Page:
The Gist (CatholicTV)
DanielleBean.com

DBrelease

This post contains Amazon affiliate links. I was given a free review copy of this book, but no other compensation. Opinions expressed here are mine alone.

#Worth Revisit: On Her Birthday

On what would have been her 101st birthday (and she’d be furious at me for divulging her age), a tribute to my grandmother, revisited from 2 years ago.

word by wordI wrote more about my grandmother in my chapter of Word by Word; her witness was a huge influence in my life.

We called her “Nanny.” (She hated the nickname, but once a little kid learns it, you’re stuck with it.) Today she would have turned 99 years old.

Only two of my kids remember her, though we do have a picture of her with all 3 of them. She passed away when Little Brother was about 7 months old.

Nanny lived 2.5 miles away from our house. I know this because when I was in middle school (and high school) I used to ride my bike there, and my dad made sure we all had odometers for our bikes.

Nannys HousePictured here is Nanny’s house as it looks today. She lived on the second floor. When I was in middle school, I received my own key to her house. By that time she was recently retired from her job as a secretary in the courthouse in Paterson, NJ–and she was tired of going down the stairs to let us in when we’d show up to visit.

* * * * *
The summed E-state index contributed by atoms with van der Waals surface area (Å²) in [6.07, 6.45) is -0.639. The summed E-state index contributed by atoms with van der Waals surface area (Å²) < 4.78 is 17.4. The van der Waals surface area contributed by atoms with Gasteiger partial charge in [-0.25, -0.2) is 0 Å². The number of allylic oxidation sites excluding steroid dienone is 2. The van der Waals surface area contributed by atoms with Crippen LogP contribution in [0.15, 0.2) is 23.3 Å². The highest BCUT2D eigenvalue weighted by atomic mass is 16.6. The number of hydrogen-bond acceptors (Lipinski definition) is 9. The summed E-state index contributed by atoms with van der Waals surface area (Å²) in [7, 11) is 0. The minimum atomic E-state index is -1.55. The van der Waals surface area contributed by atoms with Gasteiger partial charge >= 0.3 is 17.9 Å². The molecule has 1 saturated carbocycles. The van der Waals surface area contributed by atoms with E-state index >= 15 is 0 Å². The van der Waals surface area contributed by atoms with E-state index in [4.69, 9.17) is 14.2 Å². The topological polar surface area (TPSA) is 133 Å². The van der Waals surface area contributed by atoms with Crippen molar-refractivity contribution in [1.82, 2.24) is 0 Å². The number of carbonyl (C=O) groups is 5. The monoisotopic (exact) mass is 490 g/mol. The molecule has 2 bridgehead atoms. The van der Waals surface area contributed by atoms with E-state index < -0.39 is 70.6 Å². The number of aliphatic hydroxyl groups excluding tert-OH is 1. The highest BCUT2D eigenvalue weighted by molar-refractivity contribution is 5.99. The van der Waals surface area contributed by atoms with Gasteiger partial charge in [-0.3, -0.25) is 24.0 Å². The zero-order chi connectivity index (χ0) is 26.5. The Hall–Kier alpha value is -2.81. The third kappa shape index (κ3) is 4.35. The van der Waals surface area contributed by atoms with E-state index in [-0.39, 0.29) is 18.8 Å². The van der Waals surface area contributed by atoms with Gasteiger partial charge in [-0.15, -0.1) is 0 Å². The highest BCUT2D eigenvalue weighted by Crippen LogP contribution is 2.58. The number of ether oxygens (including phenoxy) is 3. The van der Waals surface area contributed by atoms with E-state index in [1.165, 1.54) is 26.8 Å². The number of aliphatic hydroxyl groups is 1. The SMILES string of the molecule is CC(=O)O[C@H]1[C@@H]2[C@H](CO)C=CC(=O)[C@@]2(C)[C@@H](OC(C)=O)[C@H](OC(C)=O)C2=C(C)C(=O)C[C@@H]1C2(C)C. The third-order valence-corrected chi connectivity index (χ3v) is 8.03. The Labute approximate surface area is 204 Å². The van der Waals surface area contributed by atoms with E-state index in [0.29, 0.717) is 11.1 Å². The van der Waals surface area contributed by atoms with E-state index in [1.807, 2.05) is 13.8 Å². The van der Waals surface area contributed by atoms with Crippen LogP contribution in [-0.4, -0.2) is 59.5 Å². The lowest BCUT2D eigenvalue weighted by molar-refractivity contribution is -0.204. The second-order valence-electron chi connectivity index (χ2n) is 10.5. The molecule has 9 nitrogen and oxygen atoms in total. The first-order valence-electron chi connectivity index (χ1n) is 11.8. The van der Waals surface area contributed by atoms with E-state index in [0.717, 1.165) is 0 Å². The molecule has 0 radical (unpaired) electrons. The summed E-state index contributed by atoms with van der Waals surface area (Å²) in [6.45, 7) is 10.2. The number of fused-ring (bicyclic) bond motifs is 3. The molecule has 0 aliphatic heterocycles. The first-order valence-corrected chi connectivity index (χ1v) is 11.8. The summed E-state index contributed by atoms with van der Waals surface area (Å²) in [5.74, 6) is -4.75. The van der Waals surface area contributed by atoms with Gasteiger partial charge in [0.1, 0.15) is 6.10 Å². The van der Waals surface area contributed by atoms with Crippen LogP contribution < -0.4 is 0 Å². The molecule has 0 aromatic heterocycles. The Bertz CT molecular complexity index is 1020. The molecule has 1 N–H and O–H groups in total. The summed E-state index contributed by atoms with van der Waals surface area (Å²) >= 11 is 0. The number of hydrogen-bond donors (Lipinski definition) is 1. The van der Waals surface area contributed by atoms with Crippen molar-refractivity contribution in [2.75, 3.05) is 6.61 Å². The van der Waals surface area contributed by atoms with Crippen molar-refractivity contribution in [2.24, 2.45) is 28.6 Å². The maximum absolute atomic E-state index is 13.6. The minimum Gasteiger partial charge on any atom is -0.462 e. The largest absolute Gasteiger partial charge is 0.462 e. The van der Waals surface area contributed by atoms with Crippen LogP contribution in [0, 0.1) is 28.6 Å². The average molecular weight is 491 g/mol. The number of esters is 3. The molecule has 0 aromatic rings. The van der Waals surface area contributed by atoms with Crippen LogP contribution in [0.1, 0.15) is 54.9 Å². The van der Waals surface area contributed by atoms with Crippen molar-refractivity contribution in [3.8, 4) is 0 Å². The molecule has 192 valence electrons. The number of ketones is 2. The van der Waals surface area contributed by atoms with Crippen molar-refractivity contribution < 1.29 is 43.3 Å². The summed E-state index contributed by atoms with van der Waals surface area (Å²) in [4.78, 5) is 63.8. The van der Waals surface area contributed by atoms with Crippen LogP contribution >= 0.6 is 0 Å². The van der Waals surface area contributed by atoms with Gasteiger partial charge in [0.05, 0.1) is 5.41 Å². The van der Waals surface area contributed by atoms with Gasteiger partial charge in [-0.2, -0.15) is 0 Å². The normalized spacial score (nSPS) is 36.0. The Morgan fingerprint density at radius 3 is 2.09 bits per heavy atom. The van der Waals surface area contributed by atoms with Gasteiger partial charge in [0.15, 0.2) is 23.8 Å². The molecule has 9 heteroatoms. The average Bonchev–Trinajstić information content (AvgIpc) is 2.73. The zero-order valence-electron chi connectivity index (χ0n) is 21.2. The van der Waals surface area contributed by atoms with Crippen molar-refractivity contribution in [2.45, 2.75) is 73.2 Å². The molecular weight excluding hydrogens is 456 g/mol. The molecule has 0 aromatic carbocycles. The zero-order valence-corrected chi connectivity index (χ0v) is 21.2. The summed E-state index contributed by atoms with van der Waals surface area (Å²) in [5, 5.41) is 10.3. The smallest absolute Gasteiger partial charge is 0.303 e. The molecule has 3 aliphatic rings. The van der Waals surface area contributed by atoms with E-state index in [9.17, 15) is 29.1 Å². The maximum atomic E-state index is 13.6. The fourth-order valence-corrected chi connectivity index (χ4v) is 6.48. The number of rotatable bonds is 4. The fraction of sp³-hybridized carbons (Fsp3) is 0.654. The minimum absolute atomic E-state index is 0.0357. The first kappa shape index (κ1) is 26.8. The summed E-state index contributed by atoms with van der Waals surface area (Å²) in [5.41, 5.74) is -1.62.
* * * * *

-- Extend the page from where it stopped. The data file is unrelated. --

We were always welcome in her home, even unannounced. And she always knew we’d been there if we showed up and she wasn’t home. We started leaving her little notes on the kitchen table so she wouldn’t worry about someone breaking in.

I inherited my grandmother’s supersonic ears. She could always tell when we were raiding the glass bowl of M&Ms she kept on the dining-room table. (I inherited that table.)